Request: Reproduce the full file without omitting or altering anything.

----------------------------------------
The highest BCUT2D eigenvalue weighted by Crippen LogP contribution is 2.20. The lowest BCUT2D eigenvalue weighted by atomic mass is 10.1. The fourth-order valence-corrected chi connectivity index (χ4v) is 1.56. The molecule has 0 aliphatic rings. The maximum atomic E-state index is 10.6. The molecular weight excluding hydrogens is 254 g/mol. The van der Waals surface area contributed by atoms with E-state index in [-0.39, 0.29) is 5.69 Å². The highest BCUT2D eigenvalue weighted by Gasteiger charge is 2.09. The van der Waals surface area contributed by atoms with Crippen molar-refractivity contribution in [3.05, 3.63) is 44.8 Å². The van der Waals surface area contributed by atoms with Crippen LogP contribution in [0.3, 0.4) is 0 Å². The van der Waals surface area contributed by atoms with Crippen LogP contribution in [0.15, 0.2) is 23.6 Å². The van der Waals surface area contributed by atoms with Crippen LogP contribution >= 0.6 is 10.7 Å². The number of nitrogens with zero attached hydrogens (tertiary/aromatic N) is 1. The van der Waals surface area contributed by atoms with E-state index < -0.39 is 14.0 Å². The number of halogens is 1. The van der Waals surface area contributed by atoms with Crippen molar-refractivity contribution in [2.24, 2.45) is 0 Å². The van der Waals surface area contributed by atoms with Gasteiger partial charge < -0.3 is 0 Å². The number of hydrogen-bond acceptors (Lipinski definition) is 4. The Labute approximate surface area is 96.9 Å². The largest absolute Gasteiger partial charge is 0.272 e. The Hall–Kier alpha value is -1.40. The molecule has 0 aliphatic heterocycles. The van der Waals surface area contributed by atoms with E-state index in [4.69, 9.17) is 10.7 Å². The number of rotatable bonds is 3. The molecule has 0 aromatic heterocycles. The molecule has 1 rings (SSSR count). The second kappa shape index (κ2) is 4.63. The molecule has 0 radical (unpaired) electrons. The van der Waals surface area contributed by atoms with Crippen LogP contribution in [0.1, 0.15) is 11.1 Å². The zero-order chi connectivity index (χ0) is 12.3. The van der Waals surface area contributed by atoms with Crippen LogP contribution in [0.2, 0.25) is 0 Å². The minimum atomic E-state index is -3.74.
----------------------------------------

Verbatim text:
The highest BCUT2D eigenvalue weighted by Crippen LogP contribution is 2.20. The lowest BCUT2D eigenvalue weighted by atomic mass is 10.1. The fourth-order valence-corrected chi connectivity index (χ4v) is 1.56. The molecule has 0 aliphatic rings. The maximum atomic E-state index is 10.6. The molecular weight excluding hydrogens is 254 g/mol. The van der Waals surface area contributed by atoms with E-state index in [-0.39, 0.29) is 5.69 Å². The highest BCUT2D eigenvalue weighted by Gasteiger charge is 2.09. The van der Waals surface area contributed by atoms with Crippen molar-refractivity contribution in [3.05, 3.63) is 44.8 Å². The van der Waals surface area contributed by atoms with Crippen LogP contribution in [0.3, 0.4) is 0 Å². The van der Waals surface area contributed by atoms with Crippen LogP contribution in [0.15, 0.2) is 23.6 Å². The van der Waals surface area contributed by atoms with Crippen LogP contribution >= 0.6 is 10.7 Å². The number of nitrogens with zero attached hydrogens (tertiary/aromatic N) is 1. The van der Waals surface area contributed by atoms with E-state index < -0.39 is 14.0 Å². The number of halogens is 1. The van der Waals surface area contributed by atoms with Crippen molar-refractivity contribution in [2.24, 2.45) is 0 Å². The van der Waals surface area contributed by atoms with Gasteiger partial charge < -0.3 is 0 Å². The number of hydrogen-bond acceptors (Lipinski definition) is 4. The Labute approximate surface area is 96.9 Å². The largest absolute Gasteiger partial charge is 0.272 e. The Hall–Kier alpha value is -1.40. The molecule has 0 aliphatic heterocycles. The van der Waals surface area contributed by atoms with E-state index in [4.69, 9.17) is 10.7 Å². The number of rotatable bonds is 3. The molecule has 0 aromatic heterocycles. The molecule has 1 rings (SSSR count). The second kappa shape index (κ2) is 4.63. The molecule has 0 radical (unpaired) electrons. The van der Waals surface area contributed by atoms with Crippen LogP contribution in [0.1, 0.15) is 11.1 Å². The zero-order chi connectivity index (χ0) is 12.3. The van der Waals surface area contributed by atoms with Crippen LogP contribution in [0.2, 0.25) is 0 Å². The minimum atomic E-state index is -3.74.